I was very curious how others would respond. I applied for the National Association of Japanese Canadians’ (NAJC) Young Leaders Fund to help support the idea, and while I was waiting to hear back about the grant, I began mentioning the idea to folks.
The NAJC has been keen to promote and preserve the legacy of the community, including the arts. Our goal is to enshrine the legacy of Japanese Canadian artists whose creative works were made prior to the internet era, and have been lost to time.
On December 1, 2012, a commemorative plaque was unveiled at Hastings Park in Vancouver. To read a full article on this event, click HERE.
In 1945, before the end of World War II, the Canadian government offered to “repatriate“ any ethnic Japanese to Japan after the war ended, even Canadian-born British subjects. Although signing up for the move was voluntary, many felt pressured to agree. In 1946, fully a year after the end of the war, some 4,000 JapaneseContinue reading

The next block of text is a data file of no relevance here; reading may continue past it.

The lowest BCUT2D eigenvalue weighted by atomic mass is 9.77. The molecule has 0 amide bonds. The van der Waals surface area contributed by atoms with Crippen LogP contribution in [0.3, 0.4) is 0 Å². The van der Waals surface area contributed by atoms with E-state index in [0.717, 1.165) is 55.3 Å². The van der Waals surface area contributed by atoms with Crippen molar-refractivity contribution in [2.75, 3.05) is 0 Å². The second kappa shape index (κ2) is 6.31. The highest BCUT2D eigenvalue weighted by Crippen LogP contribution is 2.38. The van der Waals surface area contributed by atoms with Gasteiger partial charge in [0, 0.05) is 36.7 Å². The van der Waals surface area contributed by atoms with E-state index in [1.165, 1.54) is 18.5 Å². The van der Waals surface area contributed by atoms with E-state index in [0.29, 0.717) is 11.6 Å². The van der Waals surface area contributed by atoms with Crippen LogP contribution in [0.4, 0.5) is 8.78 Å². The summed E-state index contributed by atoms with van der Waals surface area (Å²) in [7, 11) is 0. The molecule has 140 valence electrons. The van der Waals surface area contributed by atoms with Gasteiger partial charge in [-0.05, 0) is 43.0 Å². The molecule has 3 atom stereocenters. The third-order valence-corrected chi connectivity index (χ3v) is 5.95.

I like being with people. And I feel at home here. It’s given me an opportunity to do some writing, which I didn’t feel very secure about. It’s given me a lot more confidence in myself and I feel like I’ve got a lot of things to offer the community, like being involved in conferences and so on.
My parents, Gordon and Esther Hirabayashi, were remarkable folks. My mother’s father, Floyd Schmoe, was a charismatic individual, a renaissance man who was a lifetime pacifist, author, sculptor, mountain guide and park naturalist on Mt. Rainier, marine biologist, and forest ecologist. He built houses for refugees in France for 14 months during World War I.Continue reading
I was brought up in Kitsilano so as youngsters all our friends were English-speaking, apart from a few other Japanese Canadian families. I went to Lord Tennyson Elementary and then Kitsilano Junior and High Schools.